McKenzie Pass / Hwy 242 to Elk Lake (31.2 PCT miles)
Millie picked us up at Dee Wright Observatory and shared her wealth of knowledge about the area on our way into town. She treated us to a late lunch at a cute little bakery/cafe in Sisters, then drove all through Bend to show us the sights and so we could pick up some supplies at REI. Finally, we headed to Sunriver and of course got caught in Friday afternoon construction traffic - oops. She had been tickled by our story about the lack of ice cream at Ollalie Store, and made sure to stop in at Goody's, a well-known ice cream shop in Sunriver, for us to get our fix (Huckleberry had mint chip & Oreo and I had mint chip & mint Oreo, if you are keeping track of this at home). We stopped in at the market for some extra snacks, so we wouldn't eat her out of house & home with our hiker hunger, and a few things for the trail. We also splurged on a single but giant avocado (you don't want to know what we paid, but it was so worth it) and a small boule of sourdough bread from SF, to make avocado toast with brekkie in the morning. Once we arrived at her home, we set about the usual town day affairs including laundry, showers, blog posting, etc. As she pointed out it was already cocktail hour, so we enjoyed Deschutes Black Butte Porter (we have to say it tastes better after actually seeing the name sake Black Butte) and snacks on her beautiful deck once we were clean. She graciously didn't bat an eye at our hiker apparel of rain jacket + a towel (everything else was in the wash), and made a delicious dinner of veggie lasagna, caprese salad, and spinach salad with fresh berries accompanied by potato rosemary bread. When we are on the trail, we crave fresh fruits and veggies the most and this meal really hit the spot. Thanks Millie, for spending so much of your Friday driving us around and for being the perfect host.
Day 39 started with Millie taking us back up to the Dee Wright Observatory, where we arrived around 10:30AM. It's always harder than you might expect to leave a cozy town stop for the trail, so a mid-morning start seems to be the best we can do. Thankfully, the temperature was milder than it had been the previous day. We entered the Three Sisters Wilderness expecting to be in more lava like we had crossed yesterday to reach the highway. Instead we were pleasantly surprised to find a short walk across solid lava brought us to a gentle forested slope adjacent to the lava flow. We appreciated gaining some miles on the butter-soft trail through air cooled by the canopy of mixed firs, spruce, and hemlocks. The higher we climbed the closer we got to the Yapoah flow lava and also gained views of North and Middle Sisters towering beyond Yapoah Crater.
On one of these ridgelines, we had a vista that made me realize that the surrounding topography can serve as a timeline for our hike. We looked north to see several mountains rising above the horizon. Each peak corresponded to a different day, when we walked past it. Closest was Mt Washington (yesterday), then Three Fingered Jack (the day before), then Mt. Jefferson (three days prior), and finally Mt. Hood (a week ago) while in front of us were the Three Sisters (later today). It struck me how amazing it is to have the opportunity to see distance we've traveled on foot displayed in this way.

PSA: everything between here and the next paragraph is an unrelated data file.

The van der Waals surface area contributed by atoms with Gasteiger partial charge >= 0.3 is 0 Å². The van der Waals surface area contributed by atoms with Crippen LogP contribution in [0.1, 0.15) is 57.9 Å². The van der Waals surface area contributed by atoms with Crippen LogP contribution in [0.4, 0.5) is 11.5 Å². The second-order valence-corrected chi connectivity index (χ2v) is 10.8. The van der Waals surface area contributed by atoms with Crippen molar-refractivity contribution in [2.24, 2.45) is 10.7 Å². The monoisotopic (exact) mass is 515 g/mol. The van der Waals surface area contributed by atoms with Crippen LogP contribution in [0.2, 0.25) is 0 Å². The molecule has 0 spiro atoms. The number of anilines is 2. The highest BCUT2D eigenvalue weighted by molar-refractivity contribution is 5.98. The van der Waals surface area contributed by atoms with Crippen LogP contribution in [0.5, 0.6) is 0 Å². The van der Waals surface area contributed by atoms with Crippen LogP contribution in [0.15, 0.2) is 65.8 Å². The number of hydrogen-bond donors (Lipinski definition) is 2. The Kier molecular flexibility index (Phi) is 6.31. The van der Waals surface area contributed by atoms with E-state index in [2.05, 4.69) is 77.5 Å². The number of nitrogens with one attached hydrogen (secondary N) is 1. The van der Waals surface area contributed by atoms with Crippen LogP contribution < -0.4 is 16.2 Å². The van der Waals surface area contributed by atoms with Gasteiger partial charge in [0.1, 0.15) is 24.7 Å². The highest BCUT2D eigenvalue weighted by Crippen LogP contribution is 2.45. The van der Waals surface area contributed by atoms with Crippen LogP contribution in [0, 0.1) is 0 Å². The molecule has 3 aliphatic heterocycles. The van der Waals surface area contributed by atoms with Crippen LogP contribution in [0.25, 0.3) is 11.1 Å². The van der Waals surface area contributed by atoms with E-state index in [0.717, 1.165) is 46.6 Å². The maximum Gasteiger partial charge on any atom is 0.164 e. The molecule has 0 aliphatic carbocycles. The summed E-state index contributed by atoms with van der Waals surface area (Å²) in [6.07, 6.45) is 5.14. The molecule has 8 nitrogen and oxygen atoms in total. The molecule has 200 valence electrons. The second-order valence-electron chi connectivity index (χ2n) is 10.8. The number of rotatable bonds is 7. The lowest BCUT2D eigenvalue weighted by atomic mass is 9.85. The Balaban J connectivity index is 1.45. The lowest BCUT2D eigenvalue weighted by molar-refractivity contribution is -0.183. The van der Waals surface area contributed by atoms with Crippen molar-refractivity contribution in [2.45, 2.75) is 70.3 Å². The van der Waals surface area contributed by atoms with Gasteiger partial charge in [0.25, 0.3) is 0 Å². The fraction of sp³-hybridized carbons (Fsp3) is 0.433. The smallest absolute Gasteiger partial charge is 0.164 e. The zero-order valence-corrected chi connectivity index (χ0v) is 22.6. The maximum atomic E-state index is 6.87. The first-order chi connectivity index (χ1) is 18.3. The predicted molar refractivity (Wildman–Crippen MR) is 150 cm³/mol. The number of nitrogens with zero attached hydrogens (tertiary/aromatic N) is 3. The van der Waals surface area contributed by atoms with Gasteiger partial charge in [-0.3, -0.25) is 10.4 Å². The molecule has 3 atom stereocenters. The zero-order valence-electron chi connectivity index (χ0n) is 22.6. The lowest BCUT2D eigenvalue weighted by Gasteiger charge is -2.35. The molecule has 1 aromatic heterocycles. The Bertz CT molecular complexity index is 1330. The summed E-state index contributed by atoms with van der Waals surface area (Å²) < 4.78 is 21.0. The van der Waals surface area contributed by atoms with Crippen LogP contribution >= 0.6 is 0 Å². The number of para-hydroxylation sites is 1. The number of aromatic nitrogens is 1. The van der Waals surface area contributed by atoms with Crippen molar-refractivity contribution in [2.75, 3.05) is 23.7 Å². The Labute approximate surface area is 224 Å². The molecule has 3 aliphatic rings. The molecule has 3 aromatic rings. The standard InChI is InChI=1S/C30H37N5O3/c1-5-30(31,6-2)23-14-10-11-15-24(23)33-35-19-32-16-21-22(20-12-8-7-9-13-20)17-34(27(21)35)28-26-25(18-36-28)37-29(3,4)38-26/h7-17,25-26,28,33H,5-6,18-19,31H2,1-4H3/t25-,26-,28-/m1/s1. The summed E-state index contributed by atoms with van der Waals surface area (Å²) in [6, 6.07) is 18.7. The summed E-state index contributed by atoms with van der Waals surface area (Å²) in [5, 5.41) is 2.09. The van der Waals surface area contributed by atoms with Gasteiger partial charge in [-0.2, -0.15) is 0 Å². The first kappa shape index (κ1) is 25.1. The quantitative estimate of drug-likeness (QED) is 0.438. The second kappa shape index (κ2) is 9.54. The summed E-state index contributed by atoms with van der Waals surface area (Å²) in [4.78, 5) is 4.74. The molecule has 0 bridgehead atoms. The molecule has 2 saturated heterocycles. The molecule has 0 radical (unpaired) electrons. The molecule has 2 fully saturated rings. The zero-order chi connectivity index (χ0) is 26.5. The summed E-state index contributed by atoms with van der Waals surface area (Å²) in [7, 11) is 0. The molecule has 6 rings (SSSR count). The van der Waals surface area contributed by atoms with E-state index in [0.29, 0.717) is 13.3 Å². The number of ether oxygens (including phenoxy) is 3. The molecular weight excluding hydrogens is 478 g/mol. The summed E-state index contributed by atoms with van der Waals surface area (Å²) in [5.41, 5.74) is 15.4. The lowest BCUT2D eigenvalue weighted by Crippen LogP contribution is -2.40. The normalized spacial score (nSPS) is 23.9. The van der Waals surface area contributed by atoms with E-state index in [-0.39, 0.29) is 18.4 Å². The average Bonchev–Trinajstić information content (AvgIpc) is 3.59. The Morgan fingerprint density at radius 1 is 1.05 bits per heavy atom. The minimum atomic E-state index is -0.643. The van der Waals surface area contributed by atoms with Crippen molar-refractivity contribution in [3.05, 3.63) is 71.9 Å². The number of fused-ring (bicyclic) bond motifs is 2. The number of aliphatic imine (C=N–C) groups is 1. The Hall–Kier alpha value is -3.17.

When we first saw the lava flow, it looked like a desolate, barren, black moonscape. From afar it appears to be piles upon piles of monochrome black rock with irregular, jagged shapes. However, approaching closer we found that while otherworldly, it is filled with color. The dark lava ranges from light grey to graphite to jet black, with veins that are burgundy to maroon in color. There are also lichens, wildflowers, and grasses that bring startling splashes of greens, and even a few conifers that have contorted themselves to contend with this harsh environment. The source of this lava held a similar surprise. As we approached Yapoah crater it looked like a bland charcoal gray cone, featureless aside from the trail emblazed across its shoulder. As we approached the base, we could see that huge beige boulders and a small stand of trees near the summit. From even closer, we saw that the dark sandy slope is actually home to hundreds of small plants that are green, red, and yellow making the cone come alive with their vibrant colors. Around the corner we found ancient and beautifully contorted lodgepole pine trees making their home on the leeward side of the crater. Adding to the beauty were the incredible skies, streaked with constantly changing cirrus clouds that provided a fitting background for the natural drama of the area.
And just like that, we were hiking through another island of intact forest between sections section of lava flow. As we climbed the final forested switchback, an approaching NOBO with the chill laid-back vibe of a veteran surfer said hello, then told us sagely, "I hope you brought your space helmets, because you're about to walk across the moon." The next section was simply breathtaking. We had started the morning on the north side of the Three Sisters and now we were on their western flank where we could see the bright blacks and reds of their peaks in between their glaciers and snow fields. Directly in front of us was a massive wall of black lava. In a ravine near the trail was a large patch of snow, which Huckleberry harvested for her hat to help keep cool in the warm sun. We followed the trail up the edge of the lava to enter a stunning extraterrestrial landscape, and meandered slowly along, taking many pictures as the trail twisted and turned around dramatic features in the lava. At Opie Dilldock Pass we started down a steep and squiggly set of switchbacks next to a sheer wall of lava, so polished from eons of ice scraping across it that its red surface looked like polished copper. Along an upper slope were dead snags bleached bone white by time and the elements, and the top it was crowned with live trees. That NOBO had been spot on, we definitely felt like we'd walked across the moon.